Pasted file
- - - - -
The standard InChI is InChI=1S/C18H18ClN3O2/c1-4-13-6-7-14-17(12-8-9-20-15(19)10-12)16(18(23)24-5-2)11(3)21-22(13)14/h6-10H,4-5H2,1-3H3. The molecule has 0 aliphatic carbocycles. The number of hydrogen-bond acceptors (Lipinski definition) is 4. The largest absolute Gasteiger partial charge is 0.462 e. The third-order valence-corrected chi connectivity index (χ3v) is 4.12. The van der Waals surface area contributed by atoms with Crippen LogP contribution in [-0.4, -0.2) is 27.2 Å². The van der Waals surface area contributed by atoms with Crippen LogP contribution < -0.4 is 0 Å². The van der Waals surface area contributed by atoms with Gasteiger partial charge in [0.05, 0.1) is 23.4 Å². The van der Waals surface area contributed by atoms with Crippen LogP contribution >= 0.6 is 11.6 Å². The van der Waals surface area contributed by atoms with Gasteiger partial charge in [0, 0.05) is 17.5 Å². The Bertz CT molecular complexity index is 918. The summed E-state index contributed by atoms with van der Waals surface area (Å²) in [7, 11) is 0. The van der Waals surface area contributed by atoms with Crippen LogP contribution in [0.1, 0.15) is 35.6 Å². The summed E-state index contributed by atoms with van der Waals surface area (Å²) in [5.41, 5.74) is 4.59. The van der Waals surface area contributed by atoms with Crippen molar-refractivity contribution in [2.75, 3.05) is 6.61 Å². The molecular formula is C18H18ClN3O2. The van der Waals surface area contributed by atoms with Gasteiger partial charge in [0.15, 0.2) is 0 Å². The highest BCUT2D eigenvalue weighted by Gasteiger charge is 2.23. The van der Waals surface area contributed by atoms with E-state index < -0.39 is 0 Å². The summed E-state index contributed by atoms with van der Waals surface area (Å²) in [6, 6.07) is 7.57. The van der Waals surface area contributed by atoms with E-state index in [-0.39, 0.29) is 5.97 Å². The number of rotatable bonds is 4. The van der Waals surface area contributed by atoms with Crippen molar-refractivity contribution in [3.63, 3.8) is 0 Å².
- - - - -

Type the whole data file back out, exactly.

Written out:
The standard InChI is InChI=1S/C18H18ClN3O2/c1-4-13-6-7-14-17(12-8-9-20-15(19)10-12)16(18(23)24-5-2)11(3)21-22(13)14/h6-10H,4-5H2,1-3H3. The molecule has 0 aliphatic carbocycles. The number of hydrogen-bond acceptors (Lipinski definition) is 4. The largest absolute Gasteiger partial charge is 0.462 e. The third-order valence-corrected chi connectivity index (χ3v) is 4.12. The van der Waals surface area contributed by atoms with Crippen LogP contribution in [-0.4, -0.2) is 27.2 Å². The van der Waals surface area contributed by atoms with Crippen LogP contribution < -0.4 is 0 Å². The van der Waals surface area contributed by atoms with Gasteiger partial charge in [0.05, 0.1) is 23.4 Å². The van der Waals surface area contributed by atoms with Crippen LogP contribution >= 0.6 is 11.6 Å². The van der Waals surface area contributed by atoms with Gasteiger partial charge in [0, 0.05) is 17.5 Å². The Bertz CT molecular complexity index is 918. The summed E-state index contributed by atoms with van der Waals surface area (Å²) in [7, 11) is 0. The van der Waals surface area contributed by atoms with Crippen LogP contribution in [0.1, 0.15) is 35.6 Å². The summed E-state index contributed by atoms with van der Waals surface area (Å²) in [5.41, 5.74) is 4.59. The van der Waals surface area contributed by atoms with Crippen molar-refractivity contribution in [2.75, 3.05) is 6.61 Å². The molecular formula is C18H18ClN3O2. The van der Waals surface area contributed by atoms with Gasteiger partial charge in [0.15, 0.2) is 0 Å². The highest BCUT2D eigenvalue weighted by Gasteiger charge is 2.23. The van der Waals surface area contributed by atoms with E-state index < -0.39 is 0 Å². The summed E-state index contributed by atoms with van der Waals surface area (Å²) in [6, 6.07) is 7.57. The van der Waals surface area contributed by atoms with E-state index in [-0.39, 0.29) is 5.97 Å². The number of rotatable bonds is 4. The van der Waals surface area contributed by atoms with Crippen molar-refractivity contribution in [3.63, 3.8) is 0 Å².